Today I attended a very useful session at my local Realtor Association, Suburban West Realtors Association who have a very good web site for both consumers and Realtors. It was a mock ethics hearing basically to educate us on the process to encourage both us and our customers to use the process as well as satisfying the National Association of Realtors requirement for quadrennial ethics training.
The morning started with an overview of the Code of Ethics both the preamble and the articles. It helps to understand the preamble can be summed up with the "Golden Rule" do unto others as you want to be done unto you. also the code can be broken down into your duties to clients and customers Articles 1 through 9, Duties to the Public Articles 10 through 14 and Duties to Realtors Articles 15 through 17.
The code was adopted in 1913 and has been amended 31 times to make it current and relevant to the industry today. Several recent amendments relate to the use of the Internet which as hard as it is to believe even 10 years ago was not such a big feature as it is today.
I also just read today March 29th a great blog entry about this process posted from Colorado, well worth reading, it is titled Code of Ethics Q&A: How Much Responsibility Does a Complainant Really Have?
Initially a complaint has to be made to the Association and it must be in writing. This complaint is then sent to the Grievance Committee who act like a Grand Jury to see decide if there is a possibility of violation of the code of ethics. Also they look to see that the grievance has been filed in due time, 180 days from knowledge of the violation, they also consider if the Association can assemble a panel that is fair to all participants.
This case was as follows:
It basically hung on a member of the public Adele Bleeker seeing a sign on a property belonging to Carl Dean of Iliad Realtors in February 2007 and searching the website of the broker Iliad Realtors and not finding the home on the brokers website searched a little deeper and found Carl Dean the agent's website. The home was shown as available and details about the property made it appealing to Adele. She contacted a relative who was a Realtor, Jack Klinger and asked to see the property. The relative Jack called back later that day to inform Adele that it was no longer available, the listing had expired on January 31st 2007 and he had not been able to find any evidence of it selling or being re-listed.
Jack then offered to find the owner and see if they were interested in selling the property. This he did and a deal was reached. The owner was unaware the sign was still on the property and on Carl Dean's web site.
Adele brought a complaint in that the advertising on Carl Dean's website was misleading as it implied he had a listing which had clearly expired a violation of article 12-8. It was also noticed whilst on his website that he did not mention his broker anywhere on his website, a violation of Article 12-5.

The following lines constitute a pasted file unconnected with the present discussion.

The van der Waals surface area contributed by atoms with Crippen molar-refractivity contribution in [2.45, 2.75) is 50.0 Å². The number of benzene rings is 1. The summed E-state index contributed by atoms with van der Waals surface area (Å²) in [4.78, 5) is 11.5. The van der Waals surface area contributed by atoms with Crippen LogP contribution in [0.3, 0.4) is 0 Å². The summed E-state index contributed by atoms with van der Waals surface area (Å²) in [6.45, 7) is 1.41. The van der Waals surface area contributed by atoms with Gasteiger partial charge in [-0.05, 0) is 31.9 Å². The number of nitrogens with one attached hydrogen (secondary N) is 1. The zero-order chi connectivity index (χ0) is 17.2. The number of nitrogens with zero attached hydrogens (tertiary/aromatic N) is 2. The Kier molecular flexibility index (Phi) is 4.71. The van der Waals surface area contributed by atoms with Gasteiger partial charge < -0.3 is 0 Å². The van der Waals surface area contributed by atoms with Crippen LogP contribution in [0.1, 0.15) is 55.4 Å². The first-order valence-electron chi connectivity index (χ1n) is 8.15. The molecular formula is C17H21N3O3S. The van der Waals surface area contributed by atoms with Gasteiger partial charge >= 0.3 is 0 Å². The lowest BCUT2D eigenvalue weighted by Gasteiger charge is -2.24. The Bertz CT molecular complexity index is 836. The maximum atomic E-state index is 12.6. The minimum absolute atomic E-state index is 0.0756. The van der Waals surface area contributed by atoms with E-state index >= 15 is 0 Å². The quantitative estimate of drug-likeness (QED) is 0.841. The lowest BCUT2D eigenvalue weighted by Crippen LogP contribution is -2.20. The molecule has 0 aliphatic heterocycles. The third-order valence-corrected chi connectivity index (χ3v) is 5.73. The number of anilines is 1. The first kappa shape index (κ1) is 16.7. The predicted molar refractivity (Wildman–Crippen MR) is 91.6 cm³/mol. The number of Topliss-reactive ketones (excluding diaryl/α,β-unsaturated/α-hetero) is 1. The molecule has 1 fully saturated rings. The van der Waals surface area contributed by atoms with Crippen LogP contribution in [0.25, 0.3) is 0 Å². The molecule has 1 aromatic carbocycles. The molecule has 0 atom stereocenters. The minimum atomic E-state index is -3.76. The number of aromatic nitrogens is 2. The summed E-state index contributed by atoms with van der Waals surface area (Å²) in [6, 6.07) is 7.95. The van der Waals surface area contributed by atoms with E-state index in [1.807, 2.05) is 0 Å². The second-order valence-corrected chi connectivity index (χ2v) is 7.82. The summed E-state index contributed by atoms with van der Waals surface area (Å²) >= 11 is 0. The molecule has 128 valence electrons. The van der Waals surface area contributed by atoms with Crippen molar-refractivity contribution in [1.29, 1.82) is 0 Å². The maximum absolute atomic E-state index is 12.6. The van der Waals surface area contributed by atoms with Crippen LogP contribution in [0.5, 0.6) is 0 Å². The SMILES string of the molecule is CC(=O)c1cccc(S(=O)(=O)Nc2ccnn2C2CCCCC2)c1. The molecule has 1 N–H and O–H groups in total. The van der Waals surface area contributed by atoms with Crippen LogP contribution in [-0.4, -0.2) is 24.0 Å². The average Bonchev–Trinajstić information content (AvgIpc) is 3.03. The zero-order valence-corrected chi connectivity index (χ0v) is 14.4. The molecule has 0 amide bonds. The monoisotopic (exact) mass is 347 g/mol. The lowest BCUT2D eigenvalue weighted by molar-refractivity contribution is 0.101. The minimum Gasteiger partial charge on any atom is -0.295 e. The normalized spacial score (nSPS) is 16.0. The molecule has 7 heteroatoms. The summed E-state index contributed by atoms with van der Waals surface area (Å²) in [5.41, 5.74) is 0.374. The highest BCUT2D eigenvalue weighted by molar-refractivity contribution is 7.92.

There was also another aspect of the case but to keep this short I will leave that out. It basically was that Carl Dean was recommending "preferred" suppliers who he was charging a fee for links from his website without disclosing that he was receiving this fee.
Anyway after the grievance panel decides if there is a possibility of a violation they refer the case for due process and to a hearing. The Respondent is notified and given 15 days to respond to the complaint.
Due process demands that there is 1) A Full and fair hearing. 2) The member is judged by his/her peers. 3) Everyone involved knows the charges. 4) The Realtor is entitled to prepare defense with the use of counsel or another Realtor and can bring witnesses or evidence in support of their defense.
The hearing can be anywhere from 30 mins to 3 hours. It is recorded and takes the following outline.
The Chair person introduces all present and lays out the ground rules. Witnesses are present for this introduction but must leave the room until they give evidence. The Realtors broker may attend and in some cases is required to attend.
There is a statement of the articles.
The complainant then lays out their case and can bring in witnesses to support their case, these witnesses can be cross examined by the Respondent or their broker or counsel. The complainant concludes testimony. The complainant is cross examined.
The Respondent replies and can bring witnesses and introduce evidence to support their position. They can be cross examined by the complainant.
Both summarize their position.
Both complainant and respondent leave.
The panel then decides and rules. A written notification is sent out to all parties by mail.
20 days are given to all parties to appeal the process. If an appeal is made it is heard before the Board of Directors.
I found the morning very interesting for several reasons, one to see the actual process and know that it is fair to all parties. Secondly that knowledge lessened some of the fear of the process, I certainly do not want to have to defend my self but also feel that it is not the end of the world either and you will be listened to. I also believe it is not a hard process for the public to enter into and make a case if they are upset and want to be heard.
In summation, I will definitely read my code of ethics more regularly as it was drummed into us that most cases are ignorance rather than wilful deception. So I encourage each of you to read the code, know it and apply it, I think it will make all of us better Realtors.